2. Once again, Carol, you have certainly hit a nerve. This topic is outside my experience and knowledge so I will hold my peace.

  3. How can a Saudi woman feel safe, enjoy marriage or home life as long as she knows her husband could easily and legally marry up to four wives while she has no say in the matter or legal recourse? She has to swallow the pain, humiliation and stay in the marriage because there is no other place for her to go other than returning to her family who may not except her, let alone welcome her back. She cannot find a job without male approval and forbidden from renting an apartment or buying a house on her own.

    Two legged creatures are no different than the four legged ones in their natural state. The y have to be tamed. and In this case, non-stifling social contracts, codified rule of law, non-religious and independent judicial system where women can defend themselves, challenge their oppressors, and abusers by themselves.

    Most Saudi men hardly spend anytime with their wives other than in bed when they have the urge. Women can not say no to their husbands demands because they know, men could use that as an excuse to bring another woman whom without any previous warning.

    Defending wrong doings does not make them right, cure the root causes of the problems or help those preyed on by a harsh system and multitude of social illnesses they did not create. Saudi women have and are still paying very high price for crimes they did commit. They are being punished for existing.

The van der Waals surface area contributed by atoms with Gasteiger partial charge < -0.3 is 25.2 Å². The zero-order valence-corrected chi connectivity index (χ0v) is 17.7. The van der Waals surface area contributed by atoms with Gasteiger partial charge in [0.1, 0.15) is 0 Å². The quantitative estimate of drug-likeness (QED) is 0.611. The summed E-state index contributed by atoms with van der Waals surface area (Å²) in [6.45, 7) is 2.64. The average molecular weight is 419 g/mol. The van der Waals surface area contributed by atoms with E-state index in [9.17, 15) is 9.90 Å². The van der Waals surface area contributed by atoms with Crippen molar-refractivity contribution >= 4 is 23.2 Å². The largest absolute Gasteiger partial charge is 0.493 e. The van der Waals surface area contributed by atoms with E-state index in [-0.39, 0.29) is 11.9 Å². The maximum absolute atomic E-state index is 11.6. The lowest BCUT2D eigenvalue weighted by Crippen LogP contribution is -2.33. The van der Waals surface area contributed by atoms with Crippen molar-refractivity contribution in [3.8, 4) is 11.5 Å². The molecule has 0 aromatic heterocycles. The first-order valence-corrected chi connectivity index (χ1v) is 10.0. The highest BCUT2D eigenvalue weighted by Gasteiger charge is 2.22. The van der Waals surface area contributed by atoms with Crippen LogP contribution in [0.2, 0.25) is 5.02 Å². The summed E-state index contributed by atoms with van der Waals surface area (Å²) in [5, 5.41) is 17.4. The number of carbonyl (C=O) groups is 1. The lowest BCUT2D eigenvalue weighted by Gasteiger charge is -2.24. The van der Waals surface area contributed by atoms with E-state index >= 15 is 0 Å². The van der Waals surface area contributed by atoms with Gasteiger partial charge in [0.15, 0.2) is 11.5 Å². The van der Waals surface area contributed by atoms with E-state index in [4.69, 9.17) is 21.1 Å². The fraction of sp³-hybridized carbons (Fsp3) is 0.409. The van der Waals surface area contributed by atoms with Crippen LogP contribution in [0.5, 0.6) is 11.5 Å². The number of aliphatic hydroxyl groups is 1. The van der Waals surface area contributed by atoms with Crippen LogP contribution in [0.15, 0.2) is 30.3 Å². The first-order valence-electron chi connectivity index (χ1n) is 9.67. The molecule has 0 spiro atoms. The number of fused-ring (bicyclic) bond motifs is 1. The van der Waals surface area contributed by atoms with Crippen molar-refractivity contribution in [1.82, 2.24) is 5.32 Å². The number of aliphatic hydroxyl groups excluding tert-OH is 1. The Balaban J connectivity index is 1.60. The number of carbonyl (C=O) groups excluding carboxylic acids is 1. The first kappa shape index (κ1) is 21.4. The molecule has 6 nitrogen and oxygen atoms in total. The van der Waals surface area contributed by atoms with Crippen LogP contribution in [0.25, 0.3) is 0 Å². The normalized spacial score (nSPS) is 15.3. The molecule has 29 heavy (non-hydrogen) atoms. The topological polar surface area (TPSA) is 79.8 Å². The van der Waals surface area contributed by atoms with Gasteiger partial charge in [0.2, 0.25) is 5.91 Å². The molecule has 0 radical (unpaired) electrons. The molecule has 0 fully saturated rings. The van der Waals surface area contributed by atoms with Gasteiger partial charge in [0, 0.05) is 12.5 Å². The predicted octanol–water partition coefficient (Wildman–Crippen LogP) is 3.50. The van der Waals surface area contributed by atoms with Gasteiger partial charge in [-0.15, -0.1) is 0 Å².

4. Can we get a story on the majority then?

    A muslim woman has the rite to state everything she wants in her marriage contract which is agreed upon before marriage..for example with this topic of more then 1 wife..she can state..that if he does take another wife..she can be automatically be divorced..most muslim women don’t take advantage of their rights within the marriage contract..so they need to inform themselves before getting married..especially for converts who are new to the religion and have no idea..and even more importantly for those women who convert to islam on the same day as their wedding which all to common here…i think that is crazyyyy they should have that stopped.i mean seirously ..u would sign anything on ure wedding day its such an emotional and joyous day I’m sure ure not thinking of 10 years down the track in that moment.

    The situation in Saudi is sad..at the same time..it has become a common custom around the arab countries were mothers and fathers are more interested in suitors who have the big money and are doctors then pious men who will do good by their daughter and not abuse her rights.